Everyone loves a good cookout volleyball game. Or a fun coed wiffleball or ultimate frisbee game. Those sorts of activities can be really enjoyable, and I’ve personally had alot of fun in such settings. Coed sports can be fun when they’re relaxed. But when one wants to play seriously (an amusing phrase), the benefits of coed sports plummet.
In our egalitarian age, guys and girls often compete seriously together. I, for one, almost never enjoy this. When I want to play seriously, I want to play hard, physically, and without worrying about contact with the opposite sex. Playing with girls changes the whole feel of the game. One goes from enjoying the game to worrying about how the girl is doing, or whether or not one should make contact with her. I’ve played basketball now in several leagues in which girls played with guys, and I’ve always strongly disliked it. Girls should play with girls, and guys should compete with guys. Men are almost always stronger and rougher and they most enjoy playing with fellow men, who they don’t have to worry about hurting or embarassing. Even in Christian circles, though, the sexes play together. This shocks me. Egalitarianism has truly taken hold of our culture.
This is not an issue of incredible importance, but I am trying to point out one small way in which a larger system–egalitarianism–manifests itself in our society. I am also attempting to say that most Christians, I think, don’t even think this matter through. They simply assume that the way the society works is the way it should work. This is a poor assumption. We need to question everything our culture puts before us. We need to examine it, and to examine the Bible, and then approach the culture. We do not simply assume that what secular society promotes is a good thing. Often the ideas and principles it puts forth are antithetical to conformed Christianity, yet few of us realize this. I’m going to do a larger series on sports later (I’ve done little ones before), but for now, I want to hold up the example of sports. How many of us really think through how much time we should devote to them? And, once we’ve committed to sports, how much do we think about how we participate in them? I fear that the answer for most us is this: very little.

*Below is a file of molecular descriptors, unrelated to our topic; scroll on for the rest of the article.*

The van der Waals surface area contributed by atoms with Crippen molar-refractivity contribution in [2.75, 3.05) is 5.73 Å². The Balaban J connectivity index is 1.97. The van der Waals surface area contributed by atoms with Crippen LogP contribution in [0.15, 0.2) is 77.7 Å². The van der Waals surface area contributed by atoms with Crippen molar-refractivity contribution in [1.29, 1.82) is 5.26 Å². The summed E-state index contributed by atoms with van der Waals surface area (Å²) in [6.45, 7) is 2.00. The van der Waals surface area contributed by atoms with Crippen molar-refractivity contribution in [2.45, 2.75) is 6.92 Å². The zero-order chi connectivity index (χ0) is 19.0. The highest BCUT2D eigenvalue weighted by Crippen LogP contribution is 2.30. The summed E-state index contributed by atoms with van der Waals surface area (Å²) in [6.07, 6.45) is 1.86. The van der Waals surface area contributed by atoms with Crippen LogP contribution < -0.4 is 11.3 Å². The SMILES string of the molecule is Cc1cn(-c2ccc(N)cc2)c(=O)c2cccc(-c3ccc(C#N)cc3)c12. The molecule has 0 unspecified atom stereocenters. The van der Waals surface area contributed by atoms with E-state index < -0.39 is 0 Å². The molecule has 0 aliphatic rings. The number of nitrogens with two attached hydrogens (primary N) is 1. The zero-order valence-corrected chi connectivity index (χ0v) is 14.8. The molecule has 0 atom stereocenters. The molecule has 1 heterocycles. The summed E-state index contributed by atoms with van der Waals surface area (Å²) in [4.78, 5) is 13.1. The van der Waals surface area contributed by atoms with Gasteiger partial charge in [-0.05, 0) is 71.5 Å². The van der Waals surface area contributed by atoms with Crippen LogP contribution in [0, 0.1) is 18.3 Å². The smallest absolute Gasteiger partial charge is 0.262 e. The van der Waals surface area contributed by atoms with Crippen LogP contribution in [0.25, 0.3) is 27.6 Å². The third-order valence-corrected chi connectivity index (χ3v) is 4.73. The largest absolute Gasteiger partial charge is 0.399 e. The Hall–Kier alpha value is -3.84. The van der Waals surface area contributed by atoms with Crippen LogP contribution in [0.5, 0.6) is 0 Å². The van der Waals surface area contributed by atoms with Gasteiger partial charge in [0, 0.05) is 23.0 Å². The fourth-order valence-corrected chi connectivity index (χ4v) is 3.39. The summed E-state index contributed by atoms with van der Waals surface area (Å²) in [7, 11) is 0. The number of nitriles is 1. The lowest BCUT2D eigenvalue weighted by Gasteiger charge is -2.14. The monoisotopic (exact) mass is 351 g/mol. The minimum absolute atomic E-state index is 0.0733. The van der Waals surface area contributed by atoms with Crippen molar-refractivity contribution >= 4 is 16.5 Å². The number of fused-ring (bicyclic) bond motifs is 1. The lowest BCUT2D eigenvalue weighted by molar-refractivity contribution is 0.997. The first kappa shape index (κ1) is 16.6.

With that said, then, I want to encourage Christians to keep the sexes separate in matters of serious competition and sport. Egalitarianism is not a good thing, and neither are its trickle-down effects. When I exercise or play, I don’t want to have to worry about a woman boxing me out. I don’t want a woman to whom I am not married making any more physical contact with me than is absolutely necessary–and the contact found in pickup basketball, for instance, is certainly not necessary. I don’t want to have to take it easy, or not play as hard, or be worried about a woman’s feelings while I’m exercising. I propose that we return sports and lots of other areas in life to their former place of non-complication (to invent a word) and reclaim sacred spaces for men and women. Though egalitarianism speaks loudly to us, we don’t have to listen. We can instead focus our attention on cultivating biblical masculinity and femininity, a discipline for which most of us need far more “practice” than we receive.